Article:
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Social Security

Posted: January 25, 2011 11:10 a.m.
Updated: January 26, 2011 5:00 a.m.

Sen. Lindsey Graham of South Carolina is one of the few lawmakers in Washington who’s willing to forge compromises, and that sometimes lands him in hot water with hard-right conservatives in the Palmetto State. Now, with Graham realistically saying that in order to stem the horrific budget deficits the country is running that we must look at the possibility of changing the Social Security retirement age, he’s also catching heat from the left.

Few people in Washington are willing to discuss the fact that in order to meaningfully reduce the long-term debt, something’s going to have to be done about entitlement programs, chief among them Social Security. When the Deficit Reduction Commission proposed raising Social Security ages over a period of 75 years, there was immediate reaction, though that gives lawmakers perfect political cover as it doesn’t affect anybody who’s even close to retirement age.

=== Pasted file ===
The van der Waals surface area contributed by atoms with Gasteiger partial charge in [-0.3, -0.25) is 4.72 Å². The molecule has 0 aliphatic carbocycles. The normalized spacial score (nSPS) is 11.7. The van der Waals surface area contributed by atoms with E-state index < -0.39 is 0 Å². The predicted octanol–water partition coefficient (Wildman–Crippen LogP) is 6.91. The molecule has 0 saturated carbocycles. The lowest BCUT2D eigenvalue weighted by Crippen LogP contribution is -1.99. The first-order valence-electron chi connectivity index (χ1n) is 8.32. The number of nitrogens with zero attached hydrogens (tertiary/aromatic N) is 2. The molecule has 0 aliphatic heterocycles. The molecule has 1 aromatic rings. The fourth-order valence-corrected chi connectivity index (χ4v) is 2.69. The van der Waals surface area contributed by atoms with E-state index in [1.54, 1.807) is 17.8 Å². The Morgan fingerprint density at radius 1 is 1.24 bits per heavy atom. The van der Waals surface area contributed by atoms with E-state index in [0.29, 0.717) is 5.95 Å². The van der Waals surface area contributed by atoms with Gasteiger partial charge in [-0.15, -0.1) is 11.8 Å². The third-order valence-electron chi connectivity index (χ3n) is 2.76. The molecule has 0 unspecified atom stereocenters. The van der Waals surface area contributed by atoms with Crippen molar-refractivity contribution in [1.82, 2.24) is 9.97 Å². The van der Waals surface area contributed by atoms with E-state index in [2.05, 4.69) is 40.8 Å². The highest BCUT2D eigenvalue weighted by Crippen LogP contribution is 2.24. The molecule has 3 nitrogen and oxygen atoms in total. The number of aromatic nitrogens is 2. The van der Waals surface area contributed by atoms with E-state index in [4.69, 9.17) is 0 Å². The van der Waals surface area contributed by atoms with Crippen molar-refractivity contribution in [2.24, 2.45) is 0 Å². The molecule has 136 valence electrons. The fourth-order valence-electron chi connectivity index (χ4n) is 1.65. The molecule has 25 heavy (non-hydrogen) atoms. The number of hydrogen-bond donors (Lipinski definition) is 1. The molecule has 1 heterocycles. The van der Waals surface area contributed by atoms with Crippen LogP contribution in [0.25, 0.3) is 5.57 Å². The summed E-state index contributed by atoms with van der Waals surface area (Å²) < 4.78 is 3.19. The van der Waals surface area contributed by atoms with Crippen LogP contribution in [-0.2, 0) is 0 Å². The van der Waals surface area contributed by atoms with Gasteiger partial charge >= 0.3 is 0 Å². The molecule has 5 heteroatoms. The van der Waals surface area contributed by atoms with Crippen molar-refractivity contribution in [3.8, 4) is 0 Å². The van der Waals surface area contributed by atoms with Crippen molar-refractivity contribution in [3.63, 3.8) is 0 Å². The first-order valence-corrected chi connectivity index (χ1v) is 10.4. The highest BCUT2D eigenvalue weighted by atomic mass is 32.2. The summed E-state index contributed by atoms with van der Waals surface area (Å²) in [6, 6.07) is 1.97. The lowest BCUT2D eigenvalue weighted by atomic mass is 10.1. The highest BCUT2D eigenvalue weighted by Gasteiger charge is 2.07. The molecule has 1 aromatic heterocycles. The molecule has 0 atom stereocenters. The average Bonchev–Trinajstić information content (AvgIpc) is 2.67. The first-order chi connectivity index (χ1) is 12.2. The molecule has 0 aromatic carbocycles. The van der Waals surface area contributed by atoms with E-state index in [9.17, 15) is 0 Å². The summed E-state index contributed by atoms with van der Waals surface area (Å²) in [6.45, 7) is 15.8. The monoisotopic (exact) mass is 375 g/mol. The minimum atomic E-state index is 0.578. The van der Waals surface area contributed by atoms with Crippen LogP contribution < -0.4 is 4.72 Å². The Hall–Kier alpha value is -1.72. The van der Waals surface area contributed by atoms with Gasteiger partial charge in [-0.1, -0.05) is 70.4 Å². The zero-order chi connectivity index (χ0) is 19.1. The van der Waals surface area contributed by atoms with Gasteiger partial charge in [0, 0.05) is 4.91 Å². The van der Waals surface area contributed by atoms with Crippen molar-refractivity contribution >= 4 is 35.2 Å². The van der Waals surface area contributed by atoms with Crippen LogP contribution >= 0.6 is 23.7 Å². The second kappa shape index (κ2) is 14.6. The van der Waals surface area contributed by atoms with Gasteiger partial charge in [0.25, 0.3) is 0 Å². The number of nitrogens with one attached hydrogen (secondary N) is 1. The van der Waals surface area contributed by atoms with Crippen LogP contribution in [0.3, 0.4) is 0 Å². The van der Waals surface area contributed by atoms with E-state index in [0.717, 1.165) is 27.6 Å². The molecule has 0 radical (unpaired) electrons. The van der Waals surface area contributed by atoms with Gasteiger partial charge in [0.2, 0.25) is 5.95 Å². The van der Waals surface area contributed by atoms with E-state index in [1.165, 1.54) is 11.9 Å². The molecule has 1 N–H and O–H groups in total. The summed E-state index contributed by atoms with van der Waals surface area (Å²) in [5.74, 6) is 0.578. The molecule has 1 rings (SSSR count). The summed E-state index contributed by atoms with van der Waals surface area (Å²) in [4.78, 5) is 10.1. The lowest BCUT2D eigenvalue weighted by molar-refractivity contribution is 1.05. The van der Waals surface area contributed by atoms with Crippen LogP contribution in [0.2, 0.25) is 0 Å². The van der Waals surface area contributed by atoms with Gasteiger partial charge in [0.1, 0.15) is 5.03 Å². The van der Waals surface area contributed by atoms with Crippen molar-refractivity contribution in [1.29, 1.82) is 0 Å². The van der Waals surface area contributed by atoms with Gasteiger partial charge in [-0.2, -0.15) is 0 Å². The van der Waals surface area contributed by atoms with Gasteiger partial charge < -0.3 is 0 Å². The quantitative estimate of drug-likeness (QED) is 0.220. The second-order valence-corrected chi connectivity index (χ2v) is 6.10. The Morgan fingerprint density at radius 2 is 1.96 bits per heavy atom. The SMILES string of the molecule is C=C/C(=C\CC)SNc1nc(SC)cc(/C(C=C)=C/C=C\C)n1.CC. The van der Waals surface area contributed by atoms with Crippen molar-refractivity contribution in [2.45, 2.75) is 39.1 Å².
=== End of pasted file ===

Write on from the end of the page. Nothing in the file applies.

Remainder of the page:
When Social Security was instituted in 1935, life expectancy in this country was less than 62 years. It is now 78 years. Nobody could have envisioned such a change, and there is no way a system that was set up to deal with existing actuarial tables that long ago can sustain itself as payments are stretched over longer and longer periods. People are healthier now into older age and can work longer. There is not a single rational argument against starting a gradual increase in eligibility age that would be phased in far down the road, and by that time, average life expectancy will almost certainly have increased by a few more years.

Leftist organizations and politicians shriek every time a change is proposed in entitlement programs. But the country is on a path to fiscal destruction unless something is done. Graham is willing to take a look at restoring some amount of fiscal integrity to the process; for that he should be praised, not condemned.

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